Now that the Manhattan Grand Jury has voted an indictment in the gun possession case against Plaxico Burress, Burress and his attorney only have a few ways for him to avoid any jail at all. While this is a highly unlikely scenario (like any New Orleans Saints team winning the Super Bowl), outside of “jury nullification,” some legal analysts and attorneys believe that another means for Burress to attack the Criminal Possession of a Weapon charge can be found in the United States Supreme Court’s decision in District of Columbia v. Heller. In that decision, the United States Supreme Court found that individuals had a constitutionally protected right based in the Second Amendment to possesses firearms even if a local DC ordinance implementing a ban on guns said otherwise. Sounds great for Burress, right? Well…not so fast.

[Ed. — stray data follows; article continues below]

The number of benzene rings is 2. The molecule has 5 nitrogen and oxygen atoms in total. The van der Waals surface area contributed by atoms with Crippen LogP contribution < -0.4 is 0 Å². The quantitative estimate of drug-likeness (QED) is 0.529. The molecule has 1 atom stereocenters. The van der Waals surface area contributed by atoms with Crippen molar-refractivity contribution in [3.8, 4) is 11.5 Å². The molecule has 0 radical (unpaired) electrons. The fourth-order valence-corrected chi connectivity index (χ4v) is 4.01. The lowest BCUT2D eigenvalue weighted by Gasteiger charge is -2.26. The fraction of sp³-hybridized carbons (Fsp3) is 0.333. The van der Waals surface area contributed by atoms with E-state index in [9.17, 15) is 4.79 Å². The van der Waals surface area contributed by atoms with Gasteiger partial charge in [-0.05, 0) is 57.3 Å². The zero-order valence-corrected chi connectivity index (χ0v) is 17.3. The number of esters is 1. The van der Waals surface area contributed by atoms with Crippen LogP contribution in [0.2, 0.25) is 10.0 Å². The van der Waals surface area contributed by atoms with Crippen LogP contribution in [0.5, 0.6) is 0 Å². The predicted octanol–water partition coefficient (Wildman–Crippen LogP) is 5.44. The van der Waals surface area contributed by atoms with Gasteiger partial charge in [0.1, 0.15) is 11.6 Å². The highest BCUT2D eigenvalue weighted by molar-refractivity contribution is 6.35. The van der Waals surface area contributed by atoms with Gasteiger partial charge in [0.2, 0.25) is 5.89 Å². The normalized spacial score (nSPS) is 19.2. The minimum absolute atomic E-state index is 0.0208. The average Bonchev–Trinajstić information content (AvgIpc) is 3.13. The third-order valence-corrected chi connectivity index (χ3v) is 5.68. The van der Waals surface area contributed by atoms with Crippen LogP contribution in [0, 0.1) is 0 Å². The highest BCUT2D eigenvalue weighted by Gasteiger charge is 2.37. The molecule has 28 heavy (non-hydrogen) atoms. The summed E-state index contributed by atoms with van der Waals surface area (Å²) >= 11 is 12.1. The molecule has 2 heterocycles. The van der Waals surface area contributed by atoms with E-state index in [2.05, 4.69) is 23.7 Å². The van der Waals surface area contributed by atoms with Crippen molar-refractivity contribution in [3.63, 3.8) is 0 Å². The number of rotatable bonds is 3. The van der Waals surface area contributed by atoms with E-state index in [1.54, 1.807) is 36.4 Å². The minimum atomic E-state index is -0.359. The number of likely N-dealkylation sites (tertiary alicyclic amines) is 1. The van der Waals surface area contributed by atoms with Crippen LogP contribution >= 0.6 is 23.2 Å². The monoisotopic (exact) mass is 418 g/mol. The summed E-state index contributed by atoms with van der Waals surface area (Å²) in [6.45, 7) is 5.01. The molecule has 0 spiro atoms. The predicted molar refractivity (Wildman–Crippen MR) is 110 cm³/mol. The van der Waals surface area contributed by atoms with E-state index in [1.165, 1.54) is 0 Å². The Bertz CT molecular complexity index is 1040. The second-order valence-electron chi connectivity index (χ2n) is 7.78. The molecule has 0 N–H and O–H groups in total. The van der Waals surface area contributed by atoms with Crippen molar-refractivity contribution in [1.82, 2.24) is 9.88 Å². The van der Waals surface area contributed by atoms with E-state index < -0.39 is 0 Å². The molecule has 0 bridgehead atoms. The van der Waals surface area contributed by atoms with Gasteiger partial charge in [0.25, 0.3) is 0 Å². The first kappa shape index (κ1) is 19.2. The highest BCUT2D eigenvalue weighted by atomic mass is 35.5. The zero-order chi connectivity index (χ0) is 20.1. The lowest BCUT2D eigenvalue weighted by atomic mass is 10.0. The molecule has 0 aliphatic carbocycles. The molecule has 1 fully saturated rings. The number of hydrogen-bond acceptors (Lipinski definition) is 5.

The United States Supreme Court decision in Heller slapped down a particular ordinance in the District of Columbia that amounted to a ban on arms. As noted in a decision published today in People v. Kenneth Kirby, a Suffolk County District Court judge found that:
“New York State Penal Law ､265 under which the Defendant is charged does not effect a complete ban on handguns but rather has in effect a licensing requirement to legally possess a handgun (see, PL ､265.20[a]). In the matter at hand, the Defendant traveled from Texas with a handgun allegedly given to him by his grandfather for the purposes of self-protection. It is further alleged the Defendant does not possess a valid New York State license to possess a handgun in his residence in New York. Licensing is an acceptable regulatory measure and unless one holds a license to so possess in New York, possession of a firearm remains a criminal act.”
Well, if the Brooklyn decision involving Heller was first down, the Suffolk decision was second down, Burress may go for it again with Heller on third down in Manhattan Supreme Court. Unfortunately, the United States Supreme Court has already found that the Second Amendment does not bind the states and does not represent an unlimited right.
This is looking like fourth and long.